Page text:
Joan of Arc - Maid of Heaven

The Maid of France
Being The Story Of The Life And Death of Jeanne d'Arc (Joan of Arc)
APPENDIX B

THE ATTACK ON PARIS

IN the text I have shown that Jeanne's account of the attack on Paris (September 8, 1429) is precisely corroborated by that of a cool observer within the walls, Fauquemberque. The Maid said that the nobles intended to make an escarmouche, a military demonstration. 1 Fauquemberque says twice that they hoped to do more by a popular tumult within than by force of arms from without. 2

M. France says that the attack was undoubtedly decided on in the Royal Council. No doubt it was ; but of his eight citations in proof, not one proves the fact, and the whole responsibility is thrown on Jeanne by the Accuser. 3

"The Maid was not, it seems, informed as to the resolutions taken.*' The four citations given in proof do not say a word to this effect. 4 Jeanne remarks that the nobles intended to make a demonstration, while she meant to go through with the attack. Now their intention, as Fauquemberque asserts, was to make a demonstration, and raise a tumult ; and Jeanne knew that.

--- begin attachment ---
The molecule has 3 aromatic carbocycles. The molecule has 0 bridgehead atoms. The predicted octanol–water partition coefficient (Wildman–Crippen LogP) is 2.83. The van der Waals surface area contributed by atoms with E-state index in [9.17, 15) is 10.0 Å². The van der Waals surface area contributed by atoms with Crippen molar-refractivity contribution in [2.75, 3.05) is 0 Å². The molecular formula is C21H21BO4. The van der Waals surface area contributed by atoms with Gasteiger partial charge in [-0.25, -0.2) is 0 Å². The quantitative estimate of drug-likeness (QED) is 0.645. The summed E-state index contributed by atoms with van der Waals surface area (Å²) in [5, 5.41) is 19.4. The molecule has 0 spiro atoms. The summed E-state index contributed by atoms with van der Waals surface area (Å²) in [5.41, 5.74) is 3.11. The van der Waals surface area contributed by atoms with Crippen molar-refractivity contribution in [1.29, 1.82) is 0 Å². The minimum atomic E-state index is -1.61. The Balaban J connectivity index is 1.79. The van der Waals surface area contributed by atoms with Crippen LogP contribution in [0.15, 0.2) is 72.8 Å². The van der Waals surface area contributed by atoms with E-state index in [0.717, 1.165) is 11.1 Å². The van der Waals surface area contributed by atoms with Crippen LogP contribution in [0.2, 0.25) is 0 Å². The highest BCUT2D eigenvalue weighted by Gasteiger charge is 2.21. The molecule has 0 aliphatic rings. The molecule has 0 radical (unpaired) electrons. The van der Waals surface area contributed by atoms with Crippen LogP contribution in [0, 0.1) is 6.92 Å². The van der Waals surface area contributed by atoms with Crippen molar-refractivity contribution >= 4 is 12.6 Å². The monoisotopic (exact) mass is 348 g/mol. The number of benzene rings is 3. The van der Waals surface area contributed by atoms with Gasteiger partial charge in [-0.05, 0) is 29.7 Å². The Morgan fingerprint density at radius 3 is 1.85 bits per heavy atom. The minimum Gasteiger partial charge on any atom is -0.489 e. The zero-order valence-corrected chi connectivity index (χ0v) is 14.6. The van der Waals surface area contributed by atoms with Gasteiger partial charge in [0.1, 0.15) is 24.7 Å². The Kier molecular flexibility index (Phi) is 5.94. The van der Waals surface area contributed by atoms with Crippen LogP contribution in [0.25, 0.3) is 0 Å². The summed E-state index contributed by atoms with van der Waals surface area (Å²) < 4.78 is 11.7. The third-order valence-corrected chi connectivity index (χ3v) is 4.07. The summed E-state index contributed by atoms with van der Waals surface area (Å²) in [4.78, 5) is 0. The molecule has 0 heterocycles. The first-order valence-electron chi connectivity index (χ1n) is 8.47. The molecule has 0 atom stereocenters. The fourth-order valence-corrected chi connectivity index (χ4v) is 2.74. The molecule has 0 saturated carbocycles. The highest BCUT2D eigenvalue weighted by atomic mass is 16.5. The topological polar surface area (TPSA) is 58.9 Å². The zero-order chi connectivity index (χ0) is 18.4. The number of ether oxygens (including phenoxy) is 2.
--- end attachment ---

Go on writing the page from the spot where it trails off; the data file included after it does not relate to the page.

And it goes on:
Had they meant business, as M. France supposes, on the evidence of their lost masses of siege material, they would not have begun at two in the afternoon, and placed their guns " a little behind Windmill Hill, in shelter from the fowlers, culverins, and guns of Paris." 5 They were behind the hill in ambush, hoping to fall on any sortie made by the garrison.6 If their guns were capable of bombarding the town from behind a hill which con- cealed the presence of the main body of the army, the ambush was betrayed by the guns.

1 Prods, vol. i. pp. 146, 147.
2 Ibid., vol. iv. pp. 456-458.
3 France, vol. ii. p. 73, note 2.
4 Ibid., vol. ii. p. 73> note 3.
5 Ibid., vol. ii. p. 75.
6 Chartier, Prods, vol. iv. p. 87.

As to leaving their siege material behind, they knew that the besieged would not sally forth to look for it ; and they did not. 1 The Maid was up at dawn, though wounded, 2 and, of course, meant to return and recover the siege material ; but the King sent two princes of the blood to stop her march. 3

Consequently the siege material and 700 waggons fell into the hands of the unmolested people and garrison of Paris. Thus, at least, I interpret the evidence. The blame lies on the King.

1 France, vol. ii. p. So.
2 Ibid., vol. ii. p. 82.
3 Ibid., vol. ii. pp. 82, 83.

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